Described as a ‘developer kit’, the mini PC, which runs Windows 10 Home for Arm but can be upgraded to Windows 11, appears to be US-only and sells for $219, though students, parents, teachers and the military can get this down to $197.10. No refunds are available, however, if you don’t like it as this is more of an app test device than general consumer tech.
More of a development testbed than anything you’d actually want to develop apps on, the QC710 has a very low spec, with 4GB of RAM, 64GB of storage, and just a few ports (Ethernet 10/100, micro SD, 1x HDMI, 1x USB 2, 1x USB 3.2 Gen 1 Type-A, and a Type-C for power) alongside Wi-Fi 5 and Bluetooth. It’s pitched toward silent operating and instant-on operation rather than extreme processing power. It’s pretty small, at 1.38 x 4.69 x 4.59 in (35.05 x 119.13 x 116.58 mm) and weighs just 0.51lb (0.23kg). For comparison, the M1 Mac Mini measures 7.7 inches on each side and is 1.4 inches thick, and weighs 2.9lbs.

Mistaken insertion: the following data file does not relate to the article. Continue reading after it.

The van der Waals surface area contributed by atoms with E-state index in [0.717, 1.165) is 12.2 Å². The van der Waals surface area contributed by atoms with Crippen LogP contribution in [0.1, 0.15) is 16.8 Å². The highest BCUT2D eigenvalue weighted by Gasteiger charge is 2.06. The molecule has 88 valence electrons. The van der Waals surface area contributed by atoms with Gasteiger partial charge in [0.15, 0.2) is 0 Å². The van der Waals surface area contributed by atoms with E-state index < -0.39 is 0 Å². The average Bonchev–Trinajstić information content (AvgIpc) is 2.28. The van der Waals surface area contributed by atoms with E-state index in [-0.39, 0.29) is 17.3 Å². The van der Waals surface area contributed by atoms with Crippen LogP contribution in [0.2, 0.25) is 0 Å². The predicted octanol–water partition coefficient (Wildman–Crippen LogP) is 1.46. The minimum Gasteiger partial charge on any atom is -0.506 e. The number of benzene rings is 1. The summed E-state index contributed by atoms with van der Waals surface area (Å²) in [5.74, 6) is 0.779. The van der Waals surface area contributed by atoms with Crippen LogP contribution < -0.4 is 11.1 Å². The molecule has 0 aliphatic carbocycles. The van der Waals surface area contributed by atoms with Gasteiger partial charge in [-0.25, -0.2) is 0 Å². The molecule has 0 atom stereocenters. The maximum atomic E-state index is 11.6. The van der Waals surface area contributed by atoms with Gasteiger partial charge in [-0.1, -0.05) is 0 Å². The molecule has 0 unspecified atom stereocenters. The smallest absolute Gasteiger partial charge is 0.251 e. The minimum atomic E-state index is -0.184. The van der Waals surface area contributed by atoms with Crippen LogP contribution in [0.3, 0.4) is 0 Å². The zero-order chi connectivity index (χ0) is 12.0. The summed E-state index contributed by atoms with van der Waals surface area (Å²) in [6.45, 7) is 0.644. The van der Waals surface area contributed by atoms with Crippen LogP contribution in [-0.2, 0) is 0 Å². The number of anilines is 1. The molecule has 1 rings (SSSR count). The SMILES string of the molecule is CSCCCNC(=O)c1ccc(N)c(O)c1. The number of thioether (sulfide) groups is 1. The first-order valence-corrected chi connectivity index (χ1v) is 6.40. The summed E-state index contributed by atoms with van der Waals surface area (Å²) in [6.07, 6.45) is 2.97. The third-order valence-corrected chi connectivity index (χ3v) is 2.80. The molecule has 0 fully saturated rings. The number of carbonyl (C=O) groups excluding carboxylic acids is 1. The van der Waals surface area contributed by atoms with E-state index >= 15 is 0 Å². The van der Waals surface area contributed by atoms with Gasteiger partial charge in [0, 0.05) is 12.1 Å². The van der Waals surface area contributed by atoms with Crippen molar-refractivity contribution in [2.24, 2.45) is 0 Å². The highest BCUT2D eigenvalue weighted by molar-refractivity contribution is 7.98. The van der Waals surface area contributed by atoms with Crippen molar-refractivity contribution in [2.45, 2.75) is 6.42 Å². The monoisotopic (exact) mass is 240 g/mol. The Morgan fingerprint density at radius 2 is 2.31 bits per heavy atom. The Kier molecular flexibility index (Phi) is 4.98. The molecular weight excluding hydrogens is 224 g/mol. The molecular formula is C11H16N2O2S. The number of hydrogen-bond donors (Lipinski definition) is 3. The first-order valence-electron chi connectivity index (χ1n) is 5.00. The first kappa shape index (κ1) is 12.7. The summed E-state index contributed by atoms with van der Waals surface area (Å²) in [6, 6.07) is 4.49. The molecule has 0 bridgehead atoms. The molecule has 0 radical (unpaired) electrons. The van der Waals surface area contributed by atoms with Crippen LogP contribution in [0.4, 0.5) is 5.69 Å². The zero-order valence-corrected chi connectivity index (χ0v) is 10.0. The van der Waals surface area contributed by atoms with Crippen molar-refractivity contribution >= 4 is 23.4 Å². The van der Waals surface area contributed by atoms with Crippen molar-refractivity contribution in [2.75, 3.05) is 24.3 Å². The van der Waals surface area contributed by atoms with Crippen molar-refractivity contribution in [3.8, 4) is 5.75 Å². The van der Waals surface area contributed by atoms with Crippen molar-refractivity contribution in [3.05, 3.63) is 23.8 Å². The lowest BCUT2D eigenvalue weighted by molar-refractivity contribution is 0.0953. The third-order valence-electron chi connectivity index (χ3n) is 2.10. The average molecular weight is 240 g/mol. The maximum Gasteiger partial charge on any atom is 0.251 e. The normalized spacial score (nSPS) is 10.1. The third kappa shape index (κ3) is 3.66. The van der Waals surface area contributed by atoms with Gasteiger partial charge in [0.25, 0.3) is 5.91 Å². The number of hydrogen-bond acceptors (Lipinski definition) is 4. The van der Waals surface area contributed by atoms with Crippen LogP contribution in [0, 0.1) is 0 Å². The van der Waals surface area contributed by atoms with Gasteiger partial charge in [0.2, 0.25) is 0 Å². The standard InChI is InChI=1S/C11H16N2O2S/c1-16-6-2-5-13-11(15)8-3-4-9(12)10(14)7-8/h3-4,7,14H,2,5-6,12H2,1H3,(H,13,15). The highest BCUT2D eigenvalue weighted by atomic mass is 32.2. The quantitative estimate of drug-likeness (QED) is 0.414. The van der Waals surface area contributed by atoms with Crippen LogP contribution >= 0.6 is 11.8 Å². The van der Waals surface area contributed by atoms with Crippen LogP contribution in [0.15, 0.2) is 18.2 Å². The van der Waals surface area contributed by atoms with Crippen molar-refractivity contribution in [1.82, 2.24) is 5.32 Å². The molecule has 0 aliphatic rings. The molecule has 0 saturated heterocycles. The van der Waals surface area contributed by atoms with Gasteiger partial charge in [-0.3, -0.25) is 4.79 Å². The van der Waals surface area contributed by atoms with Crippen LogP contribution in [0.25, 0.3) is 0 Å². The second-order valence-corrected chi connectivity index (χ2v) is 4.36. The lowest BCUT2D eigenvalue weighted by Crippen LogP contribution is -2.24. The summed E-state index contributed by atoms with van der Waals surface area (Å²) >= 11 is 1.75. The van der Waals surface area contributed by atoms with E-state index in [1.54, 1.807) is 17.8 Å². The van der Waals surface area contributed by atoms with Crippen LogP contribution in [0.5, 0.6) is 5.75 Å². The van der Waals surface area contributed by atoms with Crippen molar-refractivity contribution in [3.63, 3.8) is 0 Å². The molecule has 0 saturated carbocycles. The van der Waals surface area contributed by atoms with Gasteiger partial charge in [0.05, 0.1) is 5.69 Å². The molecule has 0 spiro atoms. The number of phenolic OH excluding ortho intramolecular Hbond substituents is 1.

The Snapdragon 7c is an 8nm chip with eight 64bit cores running at up to 2.4GHz, enough GPU to power 4K HDR video, and a built-in LTE modem. A Gen2 version with better clock speeds (2.55GHz) and faster memory controller was announced in May, but it’s not entirely clear which version is powering this devkit. The Snapdragon 8c, offering 3.15GHz and a better GPU on a 7nm process, is also available.
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Ian Evenden is a UK-based news writer for Tom’s Hardware US. He’ll write about anything, but stories about Raspberry Pi and DIY robots seem to find their way to him.
Fact check: the HDMI port only supports 2K, not 4K. And only 4GB of memory means you will not be doing much multitasking with your multitasking operating system.Reply